Read. Write. Repeat.by Terry McLaughlin
All the writers I've ever met have only one thing in common: they're readers. They've always treasured books and craved the stories inside them.
As children, those future writers absorbed the way stories are told and gathered some of the elements--diction, phrasing, cadence, pacing, structure--that would later blend with educations, experiences, and personalities to produce their individual voices.
And reading helps keep those writers writing. It's not just a matter of rediscovering the universal appeal of timeless classics or staying in touch with current market trends. Like everyone else, writers sometimes need to vacation in the worlds of others' imaginations.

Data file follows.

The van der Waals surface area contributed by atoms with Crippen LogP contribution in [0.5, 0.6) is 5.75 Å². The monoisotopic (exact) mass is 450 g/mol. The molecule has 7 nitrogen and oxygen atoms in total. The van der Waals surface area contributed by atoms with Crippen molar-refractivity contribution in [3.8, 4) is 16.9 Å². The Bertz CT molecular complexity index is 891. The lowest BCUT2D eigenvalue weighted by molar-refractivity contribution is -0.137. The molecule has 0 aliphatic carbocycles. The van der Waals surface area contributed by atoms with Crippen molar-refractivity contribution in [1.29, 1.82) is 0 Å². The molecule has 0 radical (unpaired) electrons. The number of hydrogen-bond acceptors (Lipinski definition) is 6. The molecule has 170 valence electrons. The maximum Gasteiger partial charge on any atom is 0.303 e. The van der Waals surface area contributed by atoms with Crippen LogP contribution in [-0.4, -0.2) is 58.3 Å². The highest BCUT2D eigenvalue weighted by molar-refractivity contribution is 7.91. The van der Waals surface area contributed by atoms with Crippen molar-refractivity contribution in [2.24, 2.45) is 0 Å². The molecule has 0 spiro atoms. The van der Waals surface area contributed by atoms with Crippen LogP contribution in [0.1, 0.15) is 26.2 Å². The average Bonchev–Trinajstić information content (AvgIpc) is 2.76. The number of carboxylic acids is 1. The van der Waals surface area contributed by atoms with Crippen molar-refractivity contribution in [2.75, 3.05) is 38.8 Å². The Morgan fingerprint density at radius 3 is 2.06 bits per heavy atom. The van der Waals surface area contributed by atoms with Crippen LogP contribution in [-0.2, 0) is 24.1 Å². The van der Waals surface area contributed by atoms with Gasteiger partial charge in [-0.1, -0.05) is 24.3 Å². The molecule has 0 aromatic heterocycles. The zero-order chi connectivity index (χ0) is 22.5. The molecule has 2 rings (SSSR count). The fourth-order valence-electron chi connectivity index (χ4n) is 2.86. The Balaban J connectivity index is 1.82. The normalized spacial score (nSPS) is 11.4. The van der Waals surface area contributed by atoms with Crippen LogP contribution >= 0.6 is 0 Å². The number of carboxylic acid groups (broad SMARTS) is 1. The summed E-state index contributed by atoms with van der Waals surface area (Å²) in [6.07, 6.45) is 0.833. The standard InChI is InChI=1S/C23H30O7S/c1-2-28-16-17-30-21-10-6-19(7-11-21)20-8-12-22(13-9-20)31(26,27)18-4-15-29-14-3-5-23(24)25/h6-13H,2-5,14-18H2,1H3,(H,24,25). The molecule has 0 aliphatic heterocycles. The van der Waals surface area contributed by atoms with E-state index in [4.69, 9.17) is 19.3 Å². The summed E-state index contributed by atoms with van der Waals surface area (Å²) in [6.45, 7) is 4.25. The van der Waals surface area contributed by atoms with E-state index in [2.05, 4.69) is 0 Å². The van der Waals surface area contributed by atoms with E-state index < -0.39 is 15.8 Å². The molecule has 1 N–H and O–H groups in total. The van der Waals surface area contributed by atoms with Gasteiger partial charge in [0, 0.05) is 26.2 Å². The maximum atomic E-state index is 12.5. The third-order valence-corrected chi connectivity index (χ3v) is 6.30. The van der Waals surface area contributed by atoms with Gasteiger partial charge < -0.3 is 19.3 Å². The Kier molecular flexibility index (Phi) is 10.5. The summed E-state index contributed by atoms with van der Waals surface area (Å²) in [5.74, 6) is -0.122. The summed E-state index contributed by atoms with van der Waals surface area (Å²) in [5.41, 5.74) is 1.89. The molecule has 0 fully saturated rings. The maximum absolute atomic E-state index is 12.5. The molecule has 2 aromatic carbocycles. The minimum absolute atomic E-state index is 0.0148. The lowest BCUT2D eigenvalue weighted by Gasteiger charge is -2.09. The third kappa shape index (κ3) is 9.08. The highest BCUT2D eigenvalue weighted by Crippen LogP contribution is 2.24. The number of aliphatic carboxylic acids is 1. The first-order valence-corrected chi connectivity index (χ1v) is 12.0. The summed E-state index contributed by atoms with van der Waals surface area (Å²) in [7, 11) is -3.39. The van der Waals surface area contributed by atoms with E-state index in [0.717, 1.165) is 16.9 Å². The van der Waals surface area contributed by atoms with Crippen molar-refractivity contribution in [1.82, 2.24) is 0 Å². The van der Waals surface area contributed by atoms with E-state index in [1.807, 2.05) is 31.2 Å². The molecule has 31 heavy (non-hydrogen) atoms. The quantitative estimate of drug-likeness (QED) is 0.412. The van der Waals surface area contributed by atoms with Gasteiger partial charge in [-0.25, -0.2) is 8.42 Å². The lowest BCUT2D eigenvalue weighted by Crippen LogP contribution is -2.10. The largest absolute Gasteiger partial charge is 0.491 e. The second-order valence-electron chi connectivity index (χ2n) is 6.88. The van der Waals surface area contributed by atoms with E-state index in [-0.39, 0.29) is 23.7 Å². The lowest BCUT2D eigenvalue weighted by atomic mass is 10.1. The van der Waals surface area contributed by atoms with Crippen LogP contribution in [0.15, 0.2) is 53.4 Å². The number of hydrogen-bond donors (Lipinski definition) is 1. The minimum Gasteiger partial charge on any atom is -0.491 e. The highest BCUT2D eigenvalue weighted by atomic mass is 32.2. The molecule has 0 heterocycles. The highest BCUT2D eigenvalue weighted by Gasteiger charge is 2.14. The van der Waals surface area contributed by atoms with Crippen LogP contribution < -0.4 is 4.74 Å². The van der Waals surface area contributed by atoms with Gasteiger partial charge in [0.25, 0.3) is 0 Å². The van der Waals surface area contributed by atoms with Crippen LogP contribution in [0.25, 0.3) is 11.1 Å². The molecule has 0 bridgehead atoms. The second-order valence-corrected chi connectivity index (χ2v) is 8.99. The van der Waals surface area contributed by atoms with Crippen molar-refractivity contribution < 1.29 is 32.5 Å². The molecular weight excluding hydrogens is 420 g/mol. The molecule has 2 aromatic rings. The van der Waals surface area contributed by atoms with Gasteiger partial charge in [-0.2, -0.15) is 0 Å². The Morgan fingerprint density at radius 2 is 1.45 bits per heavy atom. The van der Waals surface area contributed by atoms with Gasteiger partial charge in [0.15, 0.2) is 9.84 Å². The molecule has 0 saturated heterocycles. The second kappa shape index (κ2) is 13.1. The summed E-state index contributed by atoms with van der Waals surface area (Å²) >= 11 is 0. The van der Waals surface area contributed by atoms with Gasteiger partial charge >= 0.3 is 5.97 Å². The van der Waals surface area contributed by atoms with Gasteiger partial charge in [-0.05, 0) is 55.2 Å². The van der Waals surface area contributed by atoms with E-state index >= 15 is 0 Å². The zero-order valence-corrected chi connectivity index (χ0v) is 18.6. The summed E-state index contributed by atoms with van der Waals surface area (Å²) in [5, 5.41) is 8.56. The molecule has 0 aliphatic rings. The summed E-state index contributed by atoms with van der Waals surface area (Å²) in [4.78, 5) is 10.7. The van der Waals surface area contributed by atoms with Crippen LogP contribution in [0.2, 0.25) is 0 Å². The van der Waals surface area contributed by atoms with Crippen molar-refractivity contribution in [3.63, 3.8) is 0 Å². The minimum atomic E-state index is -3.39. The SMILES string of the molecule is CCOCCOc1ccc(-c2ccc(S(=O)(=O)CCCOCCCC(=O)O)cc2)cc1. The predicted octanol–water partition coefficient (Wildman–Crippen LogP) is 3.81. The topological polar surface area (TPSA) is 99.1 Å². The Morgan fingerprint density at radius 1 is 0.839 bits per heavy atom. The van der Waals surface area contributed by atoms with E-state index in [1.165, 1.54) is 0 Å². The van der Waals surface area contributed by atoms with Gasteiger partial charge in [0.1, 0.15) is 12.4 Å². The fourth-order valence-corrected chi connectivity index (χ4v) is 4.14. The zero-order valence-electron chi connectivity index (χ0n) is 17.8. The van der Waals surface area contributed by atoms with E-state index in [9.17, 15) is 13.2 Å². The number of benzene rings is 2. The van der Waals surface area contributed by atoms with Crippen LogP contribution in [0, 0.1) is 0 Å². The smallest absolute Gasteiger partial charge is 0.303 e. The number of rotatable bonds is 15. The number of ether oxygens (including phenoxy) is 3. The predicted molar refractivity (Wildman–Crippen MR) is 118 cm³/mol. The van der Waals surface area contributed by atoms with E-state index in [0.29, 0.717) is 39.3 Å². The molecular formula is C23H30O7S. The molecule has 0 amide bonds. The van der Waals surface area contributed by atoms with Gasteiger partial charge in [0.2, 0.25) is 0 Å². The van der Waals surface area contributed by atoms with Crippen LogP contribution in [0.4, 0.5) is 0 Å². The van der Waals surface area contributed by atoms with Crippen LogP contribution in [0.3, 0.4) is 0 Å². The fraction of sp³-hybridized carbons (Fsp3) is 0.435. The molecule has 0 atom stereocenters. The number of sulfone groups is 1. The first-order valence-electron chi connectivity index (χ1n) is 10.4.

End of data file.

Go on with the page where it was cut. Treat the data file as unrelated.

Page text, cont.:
The only way to learn how to tell a certain kind of story is to read that kind of story--a lot. And then to write it, over and over again. Read. Write. Repeat. When the going gets tough, it's a comfort to know the bookstore shelves are full of inspiration and relaxation and reminders of how and why we writers started down our individual paths so long ago.
What was the most valuable lesson you've ever learned from your reading? A recent lesson? How does reading inspire you to write?